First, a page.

The clever and industrious Germany-based design duo behind the Tonino roast color analyzer has returned with another quality control solution for specialty coffee professionals, this time for evaluating coffee before it’s roasted. The Colino green coffee sorting kit is described by its creators as an eco- and budget-friendly solution for sorting and grading green coffee beans by size.
Paul Holleis and Marko Luther — the latter of which is also a key player in maintaining the free, popular and open-source roast profiling software Artisan — designed the system of manual sieves for roasters to separate green coffees by size on a smaller scale and at a fraction of the price of mechanical sorting and grading systems.
The Colino kit includes sieves sized specifically for arabica as well as robusta coffees, plus sieves with slotted holes for isolating peaberries. Like the Tonino, the Colino sieves are made entirely of Kraftplex, a 100% cellulose material made from FSC-certified, sustainably cultivated softwood.
Luther told Daily Coffee News that the idea of the Colino came about during the World of Coffee event in Berlin last year. While there to promote the launch of Artisan Plus, the company’s new inventory management service that integrates closely with Artisan, a friend was showing off his own home-spun system of laser-cut plexiglass sieves that fit inside cake-baking spring forms.
“I immediately thought that this should be possible also with Kraftplex, too,” said Luther, who also noted that the spring forms were not stackable and therefore lacked a means of catching the beans that passed through.
Officially released last month, the Colino kit includes interlocking parts that click together by hand into sturdy sieve trays. Hole sizes progress from tray to tray by industry standard increments of 1/64″ in diameter, laser cut with precision down to a 0.02-mm tolerance. For portability, all parts are just as easily disassembled, stacked and stored neatly in an included travel box.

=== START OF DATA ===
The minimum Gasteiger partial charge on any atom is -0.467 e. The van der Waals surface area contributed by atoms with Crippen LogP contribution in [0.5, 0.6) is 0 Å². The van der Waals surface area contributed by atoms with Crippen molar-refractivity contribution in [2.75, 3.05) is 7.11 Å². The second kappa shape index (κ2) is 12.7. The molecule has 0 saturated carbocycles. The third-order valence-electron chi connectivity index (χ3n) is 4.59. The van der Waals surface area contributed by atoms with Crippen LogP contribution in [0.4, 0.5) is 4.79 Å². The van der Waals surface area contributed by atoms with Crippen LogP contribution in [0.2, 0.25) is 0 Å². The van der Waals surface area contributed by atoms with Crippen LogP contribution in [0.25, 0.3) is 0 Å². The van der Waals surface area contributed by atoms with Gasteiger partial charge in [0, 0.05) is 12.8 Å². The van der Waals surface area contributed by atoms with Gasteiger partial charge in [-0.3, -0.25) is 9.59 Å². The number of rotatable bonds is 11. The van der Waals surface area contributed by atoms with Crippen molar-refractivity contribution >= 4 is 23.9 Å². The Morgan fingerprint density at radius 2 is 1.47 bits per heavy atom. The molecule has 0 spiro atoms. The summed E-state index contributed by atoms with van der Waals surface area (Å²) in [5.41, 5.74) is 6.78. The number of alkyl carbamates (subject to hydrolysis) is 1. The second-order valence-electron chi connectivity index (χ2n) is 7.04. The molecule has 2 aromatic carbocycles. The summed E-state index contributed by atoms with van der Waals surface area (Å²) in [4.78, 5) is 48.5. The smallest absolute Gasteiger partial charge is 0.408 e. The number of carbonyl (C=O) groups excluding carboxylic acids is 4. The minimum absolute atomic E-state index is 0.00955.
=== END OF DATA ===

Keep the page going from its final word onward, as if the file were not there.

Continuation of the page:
“As for all our products, we tried to come up with a simple design with a minimal impact for the environment,” said Luther. “One important aspect is product size, especially for sending them to the customer. The Colino is only available as compact kit, where the customer has to put together the sieves himself by easy clicking.”
The Colino kit is on sale now at the website of the company whose name, due to legal restrictions, is technically Marko Luther und Paul Holleis GbR. The price for the standard kit is €169.00 (roughly $187 USD as of this writing). An extension set with additional screen plate sizes is available separately for €99 (about $110 USD).
Howard Bryman is the associate editor of Daily Coffee News by Roast Magazine. He is based in Portland, Oregon.
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